2. Practice is more important than belief, particularly explicated belief. By focusing on belief rather than on practice, dogmatic theology poses a danger to true religion (see James 2:19–20), threatening to invert the relative importance of thought or belief, on the one hand, and practice, on the other, as it eventually did in the early church.11
3. Scripture is more important than rational explanation. In addition to continuing revelation, the locus of explanation for Latter-day Saint belief is scripture. However, unlike rational/dogmatic theology as it is usually construed, but like prophetic revelation, scripture is testimony that questions us, thereby calling us to new life in Christ rather than to a set of rationally ordered belief propositions to which we are asked to assent. In other words, dogmatic theology does not deal directly with the substance of religious faith, namely life in Christ rather than beliefs about Christ.
If my arguments are right, then systematic theology is dangerous, and it is not surprising that we find little official sanction for it in the church.
Of course, for Latter-day Saints, talk about God that reveals God—the best sense of the word theology—is, first of all, the revelations given through the prophets. We dare to say that God continues to reveal himself authoritatively to human beings through another human being. Unless one insists that all theology be systematically rational, and I know of no one who does, it makes sense to call prophetic revelation theology. Indeed, revelation is the Latter-day Saint theology. However, I believe that those Saints who have done theology in the nonrevelatory sense have, for the most part, done it systematically and rationally.12 From the nineteenth and early twentieth century, Orson Pratt and John A. Widtsoe come to mind, both in works that few today would find philosophically or scientifically acceptable.13 Some, such as BYU’s David Paulsen and the independent scholar Blake Ostler, do it today with interesting and well-respected results.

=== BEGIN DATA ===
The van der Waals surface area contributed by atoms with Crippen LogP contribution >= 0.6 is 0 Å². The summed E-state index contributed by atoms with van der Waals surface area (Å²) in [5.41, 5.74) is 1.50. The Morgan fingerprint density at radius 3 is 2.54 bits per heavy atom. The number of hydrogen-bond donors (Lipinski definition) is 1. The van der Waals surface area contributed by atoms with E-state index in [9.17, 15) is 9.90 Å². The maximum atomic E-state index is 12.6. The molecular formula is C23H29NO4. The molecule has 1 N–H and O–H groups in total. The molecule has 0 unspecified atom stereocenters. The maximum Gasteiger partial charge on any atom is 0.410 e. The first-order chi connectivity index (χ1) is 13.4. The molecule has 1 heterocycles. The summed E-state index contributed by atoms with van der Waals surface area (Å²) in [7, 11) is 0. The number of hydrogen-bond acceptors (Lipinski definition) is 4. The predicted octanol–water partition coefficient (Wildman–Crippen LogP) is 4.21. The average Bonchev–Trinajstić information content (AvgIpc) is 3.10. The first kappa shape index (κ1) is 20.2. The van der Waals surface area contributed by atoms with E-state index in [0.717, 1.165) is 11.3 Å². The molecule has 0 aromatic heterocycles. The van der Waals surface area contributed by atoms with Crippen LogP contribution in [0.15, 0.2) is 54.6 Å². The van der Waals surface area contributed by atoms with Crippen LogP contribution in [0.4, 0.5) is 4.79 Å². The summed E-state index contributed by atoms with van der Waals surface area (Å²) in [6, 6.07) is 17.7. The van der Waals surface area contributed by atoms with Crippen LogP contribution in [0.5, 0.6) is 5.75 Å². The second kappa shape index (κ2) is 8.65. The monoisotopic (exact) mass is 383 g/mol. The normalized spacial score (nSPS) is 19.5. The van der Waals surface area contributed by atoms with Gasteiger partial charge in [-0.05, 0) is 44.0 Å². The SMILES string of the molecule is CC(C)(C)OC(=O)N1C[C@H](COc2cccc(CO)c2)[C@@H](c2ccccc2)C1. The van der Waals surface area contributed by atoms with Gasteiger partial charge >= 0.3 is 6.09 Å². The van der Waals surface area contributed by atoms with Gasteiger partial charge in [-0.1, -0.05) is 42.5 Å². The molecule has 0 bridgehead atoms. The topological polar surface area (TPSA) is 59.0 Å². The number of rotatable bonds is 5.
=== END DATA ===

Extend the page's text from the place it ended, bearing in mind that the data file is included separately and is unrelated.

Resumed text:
These kinds of thinkers see no difficulty in holding to two propositions, “Theology is the continuously revealed word of God” and “Theology is rational, dogmatic, or systematic theology.” I do not know what either Paulsen or Ostler believes regarding the second of these claims,14 though I assume that they accept the first as one meaning for the word theology. Regardless of their positions, however, based on more than thirty-five years of talking with other Latter-day Saints about theological questions, I believe that most of us who do theology or some informal version of it assume that God’s knowledge is a systematic whole and that he reveals parts of that whole over time, gradually revealing or restoring more and more of it. If so, then those who think that way assume that, using the part of the whole that has been revealed so far, they can tentatively speculate as to the systematic whole which stands behind the part. However, as reasonable as that may seem, I think it is mistaken.